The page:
• Use double quotation marks (“) not single ones (‘). Only use single quotation marks when you need to quote inside a quote e.g. “I told him ‘Don’t worry’,” Mr Philips said.
• Always use the word said rather than says when quoting in a media release – because you should be writing in the past tense. Also avoid using words like explained, argued, exclaimed etc - said is the most neutral expression.
• Said comes after a person’s name i.e. “This is very important research,” Professor Wallace said, not “This is very important research,” said Professor Wallace.
• We are always the University of Wollongong or UOW, never Wollongong University or UoW.
• Use plain, spoken language: about instead of approximately, buy instead of purchase, a year not per year, live not reside, using not utilising etc.
• Use the modern spelling for words like program (not programme), while (not whilst) and among (not amongst).
• Try to explain any acronyms (except UOW – this one is widely known) and don’t use too many – avoid them if you can.
• Avoid unnecessary capitalisation – this makes for confusing reading. Words like university, faculty, government etc. should only be capitalised if they are referring to a specific institution e.g. capitalise University of Wollongong, Faculty of Commerce and Australian Government, but not it is important to make a student’s university experience a good one.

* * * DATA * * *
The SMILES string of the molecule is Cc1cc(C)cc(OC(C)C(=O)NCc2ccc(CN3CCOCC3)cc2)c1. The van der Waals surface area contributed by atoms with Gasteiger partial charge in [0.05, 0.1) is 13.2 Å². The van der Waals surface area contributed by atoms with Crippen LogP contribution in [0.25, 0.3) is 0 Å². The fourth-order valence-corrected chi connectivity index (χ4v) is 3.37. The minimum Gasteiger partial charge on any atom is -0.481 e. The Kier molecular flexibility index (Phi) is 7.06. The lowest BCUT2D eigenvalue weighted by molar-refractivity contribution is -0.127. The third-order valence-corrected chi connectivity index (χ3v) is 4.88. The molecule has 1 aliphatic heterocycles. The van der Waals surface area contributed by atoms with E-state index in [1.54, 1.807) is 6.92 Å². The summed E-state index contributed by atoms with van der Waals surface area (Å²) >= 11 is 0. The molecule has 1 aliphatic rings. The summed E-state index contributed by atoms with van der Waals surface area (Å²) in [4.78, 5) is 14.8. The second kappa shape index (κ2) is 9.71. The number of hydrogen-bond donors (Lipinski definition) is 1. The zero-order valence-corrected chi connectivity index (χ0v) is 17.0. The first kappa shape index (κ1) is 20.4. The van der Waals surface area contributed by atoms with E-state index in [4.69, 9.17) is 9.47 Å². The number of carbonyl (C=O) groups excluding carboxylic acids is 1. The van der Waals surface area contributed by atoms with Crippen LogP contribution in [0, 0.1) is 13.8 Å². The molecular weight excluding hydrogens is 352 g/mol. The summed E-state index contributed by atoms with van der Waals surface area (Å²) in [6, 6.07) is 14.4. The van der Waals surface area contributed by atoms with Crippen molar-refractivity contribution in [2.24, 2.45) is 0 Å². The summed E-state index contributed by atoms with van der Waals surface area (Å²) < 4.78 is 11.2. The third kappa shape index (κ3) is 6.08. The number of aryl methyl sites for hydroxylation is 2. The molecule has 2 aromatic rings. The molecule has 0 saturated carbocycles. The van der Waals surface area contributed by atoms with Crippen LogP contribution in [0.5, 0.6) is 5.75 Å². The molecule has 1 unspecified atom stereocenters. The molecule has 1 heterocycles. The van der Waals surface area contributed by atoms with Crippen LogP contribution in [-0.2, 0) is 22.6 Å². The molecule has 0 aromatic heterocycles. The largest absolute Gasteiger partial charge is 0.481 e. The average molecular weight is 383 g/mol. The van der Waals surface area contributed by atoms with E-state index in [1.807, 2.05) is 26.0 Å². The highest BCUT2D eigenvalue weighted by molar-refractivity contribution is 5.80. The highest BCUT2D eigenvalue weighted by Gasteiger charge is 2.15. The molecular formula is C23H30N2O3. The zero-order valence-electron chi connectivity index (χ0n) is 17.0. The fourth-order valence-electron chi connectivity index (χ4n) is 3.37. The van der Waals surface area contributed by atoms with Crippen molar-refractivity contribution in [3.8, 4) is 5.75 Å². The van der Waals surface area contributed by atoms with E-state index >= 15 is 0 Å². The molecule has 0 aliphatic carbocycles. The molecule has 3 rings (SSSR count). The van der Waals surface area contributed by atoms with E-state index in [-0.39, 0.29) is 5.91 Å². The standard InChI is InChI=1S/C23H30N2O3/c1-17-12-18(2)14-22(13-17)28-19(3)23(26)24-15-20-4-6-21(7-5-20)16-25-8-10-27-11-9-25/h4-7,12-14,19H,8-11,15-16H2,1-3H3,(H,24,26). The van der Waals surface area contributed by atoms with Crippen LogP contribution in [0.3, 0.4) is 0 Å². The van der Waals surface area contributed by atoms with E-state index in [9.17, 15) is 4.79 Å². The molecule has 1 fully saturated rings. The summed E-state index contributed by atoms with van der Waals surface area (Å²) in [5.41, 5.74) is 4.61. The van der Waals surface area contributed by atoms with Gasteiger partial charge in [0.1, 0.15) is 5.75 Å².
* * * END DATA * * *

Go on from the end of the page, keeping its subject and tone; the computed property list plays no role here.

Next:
• Headlines of releases and news stories follow Australian news style and should only have capital letters for the first word and any other words that would normally be capitalised.
• The word internet is not capitalised, website is one word and online is not hyphenated.
• Australian English uses S not Z for words like organise, customise, capitalise, symbolise etc. However there are some words, like capsize or resize that always have the Z.
• Dr, Mr, Mrs etc don’t have full stops after them i.e. write Dr Smith, not Dr. Smith. And write
out Professor and Associate Professor in full.
• Don’t put a double space at the end of your sentences – this is a throwback to old-fashioned fonts used on typewriters, and fonts are now designed to have the correct spacing without you having to do it manually. Double spacing creates holes of ‘white space’ that interrupt the flow of reading.
The News and Media Editorial Style guidelines provide more information on spelling, grammar and style.
• Ensure you have included relevant dates and times, a contact name, (mobile) number, email and website address so the media can easily find more information. Make sure the location (e.g. room and building number) of your media opportunity is clearly listed.
• Once you’ve finished your release, send it to email@example.com so that it can be checked and sent out by Media Unit journalists. Try to let us know about your media releaseat least a couple of days before you want it sent out, and longer if you have specific needs that will take more time.
• Include any specialist media outlets (magazines, journals, websites, specific geographic areas) that you would like the Media Unit to distribute the media release.